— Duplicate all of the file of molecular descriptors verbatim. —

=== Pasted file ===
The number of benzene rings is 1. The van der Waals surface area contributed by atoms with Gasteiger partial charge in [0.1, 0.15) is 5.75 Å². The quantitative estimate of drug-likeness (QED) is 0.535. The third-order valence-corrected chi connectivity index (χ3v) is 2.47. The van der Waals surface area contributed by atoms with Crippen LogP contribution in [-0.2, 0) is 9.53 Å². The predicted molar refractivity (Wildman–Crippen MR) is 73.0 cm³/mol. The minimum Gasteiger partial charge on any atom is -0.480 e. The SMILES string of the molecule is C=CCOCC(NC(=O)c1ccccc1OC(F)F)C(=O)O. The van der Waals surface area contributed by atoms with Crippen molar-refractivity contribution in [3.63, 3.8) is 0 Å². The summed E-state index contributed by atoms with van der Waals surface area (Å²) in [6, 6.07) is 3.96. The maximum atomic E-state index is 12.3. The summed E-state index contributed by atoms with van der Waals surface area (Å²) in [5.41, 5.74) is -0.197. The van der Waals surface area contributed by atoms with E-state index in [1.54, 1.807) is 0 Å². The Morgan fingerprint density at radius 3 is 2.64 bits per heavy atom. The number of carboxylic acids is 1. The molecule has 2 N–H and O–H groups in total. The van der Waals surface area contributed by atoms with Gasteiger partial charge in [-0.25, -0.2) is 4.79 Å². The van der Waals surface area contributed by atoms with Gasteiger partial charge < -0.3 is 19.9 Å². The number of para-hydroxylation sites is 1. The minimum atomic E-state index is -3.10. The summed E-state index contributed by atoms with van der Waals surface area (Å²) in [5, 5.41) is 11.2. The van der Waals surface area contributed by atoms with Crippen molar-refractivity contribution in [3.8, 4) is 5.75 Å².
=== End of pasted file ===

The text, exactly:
The number of benzene rings is 1. The van der Waals surface area contributed by atoms with Gasteiger partial charge in [0.1, 0.15) is 5.75 Å². The quantitative estimate of drug-likeness (QED) is 0.535. The third-order valence-corrected chi connectivity index (χ3v) is 2.47. The van der Waals surface area contributed by atoms with Crippen LogP contribution in [-0.2, 0) is 9.53 Å². The predicted molar refractivity (Wildman–Crippen MR) is 73.0 cm³/mol. The minimum Gasteiger partial charge on any atom is -0.480 e. The SMILES string of the molecule is C=CCOCC(NC(=O)c1ccccc1OC(F)F)C(=O)O. The van der Waals surface area contributed by atoms with Crippen molar-refractivity contribution in [3.63, 3.8) is 0 Å². The summed E-state index contributed by atoms with van der Waals surface area (Å²) in [6, 6.07) is 3.96. The maximum atomic E-state index is 12.3. The summed E-state index contributed by atoms with van der Waals surface area (Å²) in [5.41, 5.74) is -0.197. The van der Waals surface area contributed by atoms with E-state index in [1.54, 1.807) is 0 Å². The Morgan fingerprint density at radius 3 is 2.64 bits per heavy atom. The number of carboxylic acids is 1. The molecule has 2 N–H and O–H groups in total. The van der Waals surface area contributed by atoms with Gasteiger partial charge in [-0.25, -0.2) is 4.79 Å². The van der Waals surface area contributed by atoms with Gasteiger partial charge < -0.3 is 19.9 Å². The number of para-hydroxylation sites is 1. The minimum atomic E-state index is -3.10. The summed E-state index contributed by atoms with van der Waals surface area (Å²) in [5, 5.41) is 11.2. The van der Waals surface area contributed by atoms with Crippen molar-refractivity contribution in [3.8, 4) is 5.75 Å².